Make the most of your neutral density filter

The neutral density filter is indispensable for landscape photographers.
By Bill Hatcher March 5, 2014 Reading Time: 3 Minutes

SOPHISTICATED SLR CAMERAS with their array of lenses can do many things, but there are still situations where a photo can only be improved using a cheap, old-fashioned filter. Improving the performance of a camera and lens is just what a Neutral Density (ND) filter will do.

The humble screw-on-the-front-of-your-lens ND filter may look like mere grey glass, but the filter is (not surprisingly) neutral, so it will not affect the colours in your photo. The filter will reduce the light entering the camera and the exposure for the photo.

With practice, NDs are a great creative tool. Just to clarify, the ND filter should not be confused with the graduated filter (also known as the split ND filter), which is another beast with entirely different applications.

ND filters are used to dial down daylight. And particularly around water, because NDs allow you to achieve insanely long shutter exposures for blurring and smoothing the motion of water. This is why the filter is indispensable for landscape photographers.

Also, the filter can enhance portraits or any subject you want to capture using your lens’s widest aperture. If you ever wanted to use f1.4 or f2.8 in bright sunlight, no problem.

Shooting wide open is what creates the blurry, shallow depth of field background to help isolate your sharply focused foreground.

Neutral density filter: a versatile tool

The versatility of the ND filter is why I use them. In a pinch you can use your polarising filter as an ND, but it’s not the best solution because it only reduces exposure by a couple of “stops” and it’s not neutral as it may change colours, skin tone and reflections in your photo.

What kind of NDs are out there? My lightest (least dark) ND reduces an exposure by minus 3-stops; this is called a 0.9 ND filter. My favourite ND is a minus 6-stop or a 1.8. I also have a minus 10-stop or a 3.0 ND filter. I only use the 3.0 for very long exposures – for example, in a one-minute exposure to transform crashing waves into a ghostly mist or for mid-day time-lapse video.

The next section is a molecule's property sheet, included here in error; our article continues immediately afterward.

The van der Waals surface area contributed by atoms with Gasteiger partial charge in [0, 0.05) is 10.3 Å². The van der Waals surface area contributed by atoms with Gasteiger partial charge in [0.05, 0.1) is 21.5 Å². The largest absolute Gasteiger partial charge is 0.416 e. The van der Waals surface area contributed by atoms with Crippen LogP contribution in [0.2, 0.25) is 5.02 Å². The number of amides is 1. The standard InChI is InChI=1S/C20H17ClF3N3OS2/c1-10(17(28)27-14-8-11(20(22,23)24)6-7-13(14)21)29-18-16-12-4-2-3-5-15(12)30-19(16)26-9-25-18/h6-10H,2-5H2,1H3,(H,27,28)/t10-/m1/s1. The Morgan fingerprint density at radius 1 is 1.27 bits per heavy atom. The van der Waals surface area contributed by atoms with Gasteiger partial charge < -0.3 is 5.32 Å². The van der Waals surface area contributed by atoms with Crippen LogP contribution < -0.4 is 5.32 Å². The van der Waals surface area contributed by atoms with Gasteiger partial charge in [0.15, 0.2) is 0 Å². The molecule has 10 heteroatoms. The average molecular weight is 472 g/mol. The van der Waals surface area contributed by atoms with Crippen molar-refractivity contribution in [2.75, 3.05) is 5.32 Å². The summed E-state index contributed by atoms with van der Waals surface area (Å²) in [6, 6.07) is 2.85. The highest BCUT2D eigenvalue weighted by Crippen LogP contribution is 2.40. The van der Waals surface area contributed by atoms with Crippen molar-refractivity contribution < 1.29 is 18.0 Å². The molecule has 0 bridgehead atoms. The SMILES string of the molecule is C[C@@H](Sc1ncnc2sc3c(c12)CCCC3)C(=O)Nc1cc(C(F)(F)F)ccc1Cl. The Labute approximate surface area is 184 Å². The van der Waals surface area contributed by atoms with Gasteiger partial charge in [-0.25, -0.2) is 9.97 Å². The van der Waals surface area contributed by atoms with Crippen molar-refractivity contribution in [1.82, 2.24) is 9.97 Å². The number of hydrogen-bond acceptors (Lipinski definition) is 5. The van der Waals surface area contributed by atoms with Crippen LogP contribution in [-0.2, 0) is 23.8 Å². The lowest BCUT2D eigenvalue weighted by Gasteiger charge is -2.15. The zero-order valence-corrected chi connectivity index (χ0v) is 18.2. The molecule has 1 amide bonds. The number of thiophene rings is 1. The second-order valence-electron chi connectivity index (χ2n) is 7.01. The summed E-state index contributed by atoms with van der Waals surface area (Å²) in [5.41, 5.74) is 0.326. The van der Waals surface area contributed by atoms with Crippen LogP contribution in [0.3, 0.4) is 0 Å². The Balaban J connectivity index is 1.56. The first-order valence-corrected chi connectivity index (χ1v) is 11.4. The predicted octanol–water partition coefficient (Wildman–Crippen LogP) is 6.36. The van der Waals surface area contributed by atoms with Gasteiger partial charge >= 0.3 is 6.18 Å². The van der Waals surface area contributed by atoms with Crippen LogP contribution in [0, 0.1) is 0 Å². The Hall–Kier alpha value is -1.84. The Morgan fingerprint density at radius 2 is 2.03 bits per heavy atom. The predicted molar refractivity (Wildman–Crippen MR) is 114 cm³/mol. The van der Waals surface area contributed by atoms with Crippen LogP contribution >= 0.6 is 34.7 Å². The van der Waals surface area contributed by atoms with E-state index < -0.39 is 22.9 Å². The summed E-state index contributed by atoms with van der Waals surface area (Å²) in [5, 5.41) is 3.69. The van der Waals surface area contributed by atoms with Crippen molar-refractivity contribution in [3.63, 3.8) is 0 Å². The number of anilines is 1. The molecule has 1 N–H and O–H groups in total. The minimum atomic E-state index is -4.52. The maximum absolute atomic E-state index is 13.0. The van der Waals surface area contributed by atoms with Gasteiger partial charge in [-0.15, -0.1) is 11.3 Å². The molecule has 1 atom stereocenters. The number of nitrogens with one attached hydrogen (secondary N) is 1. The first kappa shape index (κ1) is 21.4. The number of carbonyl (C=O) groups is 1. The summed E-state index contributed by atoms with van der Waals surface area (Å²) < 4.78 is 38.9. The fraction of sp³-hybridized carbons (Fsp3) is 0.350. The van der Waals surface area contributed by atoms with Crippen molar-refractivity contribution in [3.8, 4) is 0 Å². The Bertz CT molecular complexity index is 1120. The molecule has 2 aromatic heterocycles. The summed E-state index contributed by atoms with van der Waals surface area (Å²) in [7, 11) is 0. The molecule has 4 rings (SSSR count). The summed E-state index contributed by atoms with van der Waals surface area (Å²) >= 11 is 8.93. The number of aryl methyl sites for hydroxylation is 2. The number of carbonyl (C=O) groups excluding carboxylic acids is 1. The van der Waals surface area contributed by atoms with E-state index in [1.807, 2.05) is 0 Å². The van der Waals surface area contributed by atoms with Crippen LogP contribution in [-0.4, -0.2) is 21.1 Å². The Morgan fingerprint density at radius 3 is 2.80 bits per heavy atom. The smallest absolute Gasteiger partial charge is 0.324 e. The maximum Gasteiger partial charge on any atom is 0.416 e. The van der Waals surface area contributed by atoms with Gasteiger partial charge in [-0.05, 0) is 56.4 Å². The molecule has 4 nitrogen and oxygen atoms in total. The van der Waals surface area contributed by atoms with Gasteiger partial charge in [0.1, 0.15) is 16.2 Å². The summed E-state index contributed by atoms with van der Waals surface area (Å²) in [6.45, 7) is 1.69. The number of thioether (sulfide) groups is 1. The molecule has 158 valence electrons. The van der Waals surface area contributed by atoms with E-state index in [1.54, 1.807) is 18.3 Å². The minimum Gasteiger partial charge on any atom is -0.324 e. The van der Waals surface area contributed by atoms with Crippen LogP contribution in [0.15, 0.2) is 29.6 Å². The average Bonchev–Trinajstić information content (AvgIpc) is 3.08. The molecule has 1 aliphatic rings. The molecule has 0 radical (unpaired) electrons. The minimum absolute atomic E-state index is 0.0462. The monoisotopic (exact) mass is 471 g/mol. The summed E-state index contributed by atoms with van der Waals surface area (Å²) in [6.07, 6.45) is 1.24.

My ND filters are made by B+W, but Tiffen and Hoya also make excellent filters. What do they cost? As little as $10 for a no-brand, my B+W filters cost $100 each and the best variable ND filter, made by Singh-Ray, costs $400.

Behind the photo scene with a neutral density filter

The photo above is taken in the sub-alpine country of Barrington Tops NP in NSW. A friend and I had finished a three-day walk around Careys Peak and decided to spend our last morning exploring the headwaters of the Gloucester River.

My partner walked upstream and I went downstream to look for a way across. While teetering on stones in mid-crossing I looked upstream to see her carefully making her crossing. In seconds my camera was clicked onto my tripod and the camera positioned just above the waterline. I called for her to hold her position and was able to get a few frames off.

On my Nikon D800 I used a 24mm lens and the B+H 1.8 (minus 6-stop) ND filter. The shutter speed was six seconds at f13. I autofocused the scene through the ND filter, then switched the focus to manual before making the exposure. Usually with long exposures I use a cable release and the mirror lock-up feature to guarantee a sharp photo. But I couldn’t get to my cable release in my pack, so I used the camera’s timer release set to two seconds.

I asked my friend to stand very still for the long exposure, then I took one more photo to ensure I got a sharp photo.


Award-winning photographer Bill Hatcher has spent more than 25 years documenting adventure, science and exploration around the world. His stories in National Geographic, Outside, Australian Geographic, and Australian Geographic Adventure.